a sudden violent
Burst of wind comes crashing against the sails,
The prow of the ship turns round, the oars are broken,
The ship is broadside to the waves and then
A mountain of water descends upon them all;
Some of the men hang clinging high upon
The high-most of the wave and others see
The very ground beneath the sea revealed
As hissing with sand the giant wave recoils;
Three of the ships are spun by the South Wind onto
A huge rock ridge that hulks up out of the sea
(The name the Italians call it is The Altars);
Three other ships the East Wind runs aground
And carries them into the shallows, a wretched sight,
The sand heaped up around them. Aeneas himself
Saw how a monstrous devouring wave rose up
And struck the stern of the ship the Lycians and
Faithful Orontes rode in…

Emotions well up and manifest themselves in Book Six when a perplexed and remorseful Aeneas in Hades meets Dido, his temptress and lover, who caused their forbidden dalliance in defiance of fate. Distraught, he questions the circumstances of her suicide. Departures like this from The Aeneid’s epic tone and majesty create the emotional depth that captures the reader and makes Virgil all the more compelling. Here’s Ferry’s splendid rendering of the scene,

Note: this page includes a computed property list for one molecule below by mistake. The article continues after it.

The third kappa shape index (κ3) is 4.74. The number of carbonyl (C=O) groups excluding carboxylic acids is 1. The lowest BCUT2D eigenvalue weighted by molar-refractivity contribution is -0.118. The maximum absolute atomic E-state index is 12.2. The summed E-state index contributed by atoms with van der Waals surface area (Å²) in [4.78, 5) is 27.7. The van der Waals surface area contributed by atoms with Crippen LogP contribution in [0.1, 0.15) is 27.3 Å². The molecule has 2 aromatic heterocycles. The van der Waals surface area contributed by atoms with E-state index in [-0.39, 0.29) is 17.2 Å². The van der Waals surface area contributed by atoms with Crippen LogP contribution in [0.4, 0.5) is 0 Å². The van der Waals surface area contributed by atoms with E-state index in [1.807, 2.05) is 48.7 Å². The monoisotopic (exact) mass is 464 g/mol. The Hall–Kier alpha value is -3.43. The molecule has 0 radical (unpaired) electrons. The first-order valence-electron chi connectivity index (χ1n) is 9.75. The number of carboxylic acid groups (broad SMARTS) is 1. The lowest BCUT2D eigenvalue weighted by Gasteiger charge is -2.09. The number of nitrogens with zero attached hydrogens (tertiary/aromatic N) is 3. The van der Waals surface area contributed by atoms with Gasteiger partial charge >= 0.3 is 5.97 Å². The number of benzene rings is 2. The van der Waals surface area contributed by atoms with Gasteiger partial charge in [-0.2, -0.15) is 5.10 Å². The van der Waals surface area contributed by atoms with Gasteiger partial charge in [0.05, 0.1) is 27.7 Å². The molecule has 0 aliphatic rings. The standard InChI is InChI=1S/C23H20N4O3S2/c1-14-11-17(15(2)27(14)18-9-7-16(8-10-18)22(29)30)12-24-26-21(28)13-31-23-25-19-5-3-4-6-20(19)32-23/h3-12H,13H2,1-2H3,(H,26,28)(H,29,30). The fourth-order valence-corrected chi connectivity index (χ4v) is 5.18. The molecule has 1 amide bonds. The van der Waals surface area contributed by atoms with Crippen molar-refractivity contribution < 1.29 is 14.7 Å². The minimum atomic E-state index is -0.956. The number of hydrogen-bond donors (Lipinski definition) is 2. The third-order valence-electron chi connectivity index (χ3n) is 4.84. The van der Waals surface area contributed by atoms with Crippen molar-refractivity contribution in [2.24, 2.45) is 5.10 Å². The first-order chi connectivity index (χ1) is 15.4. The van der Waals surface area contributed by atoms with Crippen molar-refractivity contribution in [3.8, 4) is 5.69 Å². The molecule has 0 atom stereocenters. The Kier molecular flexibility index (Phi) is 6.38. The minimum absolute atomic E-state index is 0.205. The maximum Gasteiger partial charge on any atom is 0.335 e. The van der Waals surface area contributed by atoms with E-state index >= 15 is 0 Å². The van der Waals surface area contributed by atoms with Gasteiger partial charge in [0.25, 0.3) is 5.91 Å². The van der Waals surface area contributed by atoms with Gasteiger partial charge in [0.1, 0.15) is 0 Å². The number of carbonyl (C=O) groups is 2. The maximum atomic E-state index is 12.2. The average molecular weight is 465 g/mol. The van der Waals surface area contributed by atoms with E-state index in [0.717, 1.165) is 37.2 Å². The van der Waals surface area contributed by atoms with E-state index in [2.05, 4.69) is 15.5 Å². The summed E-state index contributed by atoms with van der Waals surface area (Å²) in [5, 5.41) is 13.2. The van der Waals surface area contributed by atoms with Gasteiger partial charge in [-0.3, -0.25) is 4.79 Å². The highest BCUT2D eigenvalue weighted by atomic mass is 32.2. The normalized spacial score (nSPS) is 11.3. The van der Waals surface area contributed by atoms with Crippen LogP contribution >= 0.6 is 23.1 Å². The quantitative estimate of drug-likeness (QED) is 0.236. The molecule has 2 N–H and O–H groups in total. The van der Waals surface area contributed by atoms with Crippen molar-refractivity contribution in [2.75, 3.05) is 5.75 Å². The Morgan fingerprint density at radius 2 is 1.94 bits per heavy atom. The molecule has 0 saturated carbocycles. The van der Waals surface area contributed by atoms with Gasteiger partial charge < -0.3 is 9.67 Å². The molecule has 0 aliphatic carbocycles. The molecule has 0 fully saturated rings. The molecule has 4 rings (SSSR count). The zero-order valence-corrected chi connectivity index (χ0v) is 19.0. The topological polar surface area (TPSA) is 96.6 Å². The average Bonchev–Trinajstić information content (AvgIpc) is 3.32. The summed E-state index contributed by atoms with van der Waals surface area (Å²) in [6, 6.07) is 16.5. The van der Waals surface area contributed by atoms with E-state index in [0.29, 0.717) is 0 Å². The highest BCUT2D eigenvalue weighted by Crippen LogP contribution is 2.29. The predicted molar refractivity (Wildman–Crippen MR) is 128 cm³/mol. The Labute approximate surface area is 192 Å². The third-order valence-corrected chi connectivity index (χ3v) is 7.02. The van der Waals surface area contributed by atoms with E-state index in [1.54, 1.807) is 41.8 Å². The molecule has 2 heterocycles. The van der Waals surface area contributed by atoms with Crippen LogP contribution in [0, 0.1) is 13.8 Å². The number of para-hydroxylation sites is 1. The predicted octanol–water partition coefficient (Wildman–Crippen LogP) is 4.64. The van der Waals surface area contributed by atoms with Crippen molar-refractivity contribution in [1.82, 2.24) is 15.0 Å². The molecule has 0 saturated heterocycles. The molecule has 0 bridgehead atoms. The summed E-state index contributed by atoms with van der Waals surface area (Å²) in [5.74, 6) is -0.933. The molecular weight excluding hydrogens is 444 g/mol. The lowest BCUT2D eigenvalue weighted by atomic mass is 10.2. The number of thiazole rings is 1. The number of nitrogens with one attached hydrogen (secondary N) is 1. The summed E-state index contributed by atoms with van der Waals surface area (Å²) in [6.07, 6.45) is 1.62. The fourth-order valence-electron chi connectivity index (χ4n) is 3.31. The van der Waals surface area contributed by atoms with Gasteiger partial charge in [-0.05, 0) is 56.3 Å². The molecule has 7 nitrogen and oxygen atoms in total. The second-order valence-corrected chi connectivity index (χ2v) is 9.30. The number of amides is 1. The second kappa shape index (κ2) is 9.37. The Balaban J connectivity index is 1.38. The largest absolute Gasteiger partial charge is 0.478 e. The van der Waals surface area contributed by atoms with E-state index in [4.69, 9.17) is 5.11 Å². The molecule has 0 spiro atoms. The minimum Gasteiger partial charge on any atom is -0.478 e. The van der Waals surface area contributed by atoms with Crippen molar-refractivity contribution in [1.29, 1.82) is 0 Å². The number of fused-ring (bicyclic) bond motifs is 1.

Is it true, what I was told, that you were dead,
And with a sword had brought about your death?
And was it I, alas, who caused it? I
Swear by the stars, and by the upper world,
And by whatever here below is holy,
I left your shores unwillingly. It was
The gods’ commands which have brought me now down through
The shadows to these desolate wasted places,
In the profound abysmal dark; it was
The gods who drove me, and I could not know
That when I left I left behind a grief
So devastated. Stay. Who is it you
Are fleeing from? Do not withdraw from sight.
This is the last I am allowed by fate
To say to you.” Weeping he tried with these,
His words, to appease the rage in her fiery eyes.

Notice the meeting of pathos and white-hot ire at the end of the selection. As a suicide Dido was condemned to live in the past, forever enshrining her tragedy. Seems a bit unjust! And, paradoxically, quite suitable for our age.